n Research assistant Sarah Batiste instructs a senior research participant on using the Muse band husband Patrick Bennett is co-director of the lab and chair of the Department of Psychology, Neuroscience and Behaviour. “Some people age quickly and some age much more slowly. When we are looking at 6,000 people instead of 20, there are so many more data points to fill in the missing parts. We may have hundreds of people in each age group, which allows us to see the trends so much more clearly.” That includes the differences in the aging brains of men and women. The goal is to map the changes in the brain and then determine if there are ways to train it to offset the effects of aging. The lab presented its first findings out of the data at the Society for Neuroscience annual meeting in mid-October. That round of research was funded by a National Science and Engineering Research Council Engage grant. Future research will include documenting whether mindfulness and cognitive training has long-term results beyond narrow tasks. “We’ll be looking at the neuro-markers to predict who is benefiting and who isn’t and assessing how much the brain has improved.” Sekuler sees tremendous opportunities to piggyback scientific research with data generated by apps or devices. She points to an iPhone game where users are scanning baggage for contraband at
the airport. It becomes gradually more challenging. A colleague studying attention and learning has access to the playing data of hundreds of thousands of users. Smart cars will collect untold numbers of data points that can feed studies of distracted driving or the impacts of aging. Graeme Moffat, director of scientific affairs at InteraXon, says collaboration with McMaster researchers is crucial to the company, which launched in 2009 and released its first iteration of Muse in August 2014. “Neuroscience at McMaster is very highly regarded in Canada and around the world. It’s impossible for us to do this kind of work in-house,” he said. InteraXon is seeking more research grants to continue partnership with the neuroscience lab and other scientists at McMaster. He predicts the neuro-wearable space to expand rapidly and to have benefits in treating a range of disorders, including attention deficit, depression, dementia, post-traumatic stress and anxiety. The collaboration has convinced the company to create the infrastructure to allow continuous access for researchers to ever-growing data streams. “We can’t make the most of the data,” said Moffat. “No one knows the limits of what can be done with it.” n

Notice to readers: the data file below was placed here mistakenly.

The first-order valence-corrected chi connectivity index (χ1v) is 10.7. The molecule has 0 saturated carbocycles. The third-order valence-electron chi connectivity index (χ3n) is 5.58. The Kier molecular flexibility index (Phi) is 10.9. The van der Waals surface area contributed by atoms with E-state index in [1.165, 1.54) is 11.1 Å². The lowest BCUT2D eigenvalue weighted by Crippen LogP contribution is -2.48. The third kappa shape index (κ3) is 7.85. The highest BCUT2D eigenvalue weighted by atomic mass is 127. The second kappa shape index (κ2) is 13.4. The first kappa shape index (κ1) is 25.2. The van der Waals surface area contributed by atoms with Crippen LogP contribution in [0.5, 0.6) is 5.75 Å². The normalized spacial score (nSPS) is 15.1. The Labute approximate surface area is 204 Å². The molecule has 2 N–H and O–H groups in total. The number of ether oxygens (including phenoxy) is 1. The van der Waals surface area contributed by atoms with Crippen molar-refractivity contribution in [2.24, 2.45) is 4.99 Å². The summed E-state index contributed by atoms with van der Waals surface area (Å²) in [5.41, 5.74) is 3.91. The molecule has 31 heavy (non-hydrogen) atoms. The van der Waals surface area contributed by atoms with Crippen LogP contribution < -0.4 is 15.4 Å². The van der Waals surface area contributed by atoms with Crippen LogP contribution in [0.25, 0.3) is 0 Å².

n Fei Chiang and some of her graduate students from the Data Science Research Lab
Quality counts FEI CHIANG How is it that your financial institution, cell phone company or local cable provider knows everything about you from your postal code to your mother’s maiden name, but they can’t figure out how to correct extra charges on your monthly statement without bouncing you from one department to another, or putting you on hold for an interminable amount of time? It’s an all-too-familiar scenario that underscores one of the challenges of big data that extends beyond volume, velocity and variety. For Fei Chiang, the challenge is ensuring quality over quantity, focussing on the veracity and value of the data – whether or not it’s accurate, consistent and timely. “Many companies simply aren’t sharing the data they’ve collected on their customers,” says Chiang, associate director of the MacDATA Research Institute. “If updates aren’t done across departments, then the department that knows the details about your service plan won’t know that you’ve moved, or perhaps changed the PIN on your account.” For the computing and software professor, an easy solution is a central repository that keeps everyone in synch with the client’s most current data. However, this is not always practically feasible due to synchronization and concurrency issues.
Chiang and her research group focus on developing the techniques and tools that can repair, clean, validate and safeguard the massive datasets generated by telecommunications corporations, financial institutions, health care systems and industry. Their work ensures that high quality data is produced, which in turn ensures valuable insights and real-time decision making – right down to solving the issue with your cell phone provider in one short, efficient phone call. Chiang’s Data Science Research Lab is involved in a number of projects, one of which involves a collaboration with IBM Canada. Her research team is tackling the challenge of developing efficient data cleaning algorithms that can be used in IBM’s product portfolio. The software technology they’re developing would enable data cleaning tools that assess and predict a user’s intentions with the data. This would enable more customized software solutions that curate and clean the data according to the specific information a user is looking for. “Take for example the sports industry – we would create a customized data profile view that could be used by the fan who wants the latest stats for their football pool, and another view for the sports station that requires in-depth analysis and predictions for each and every team in the NHL,” Chiang explains.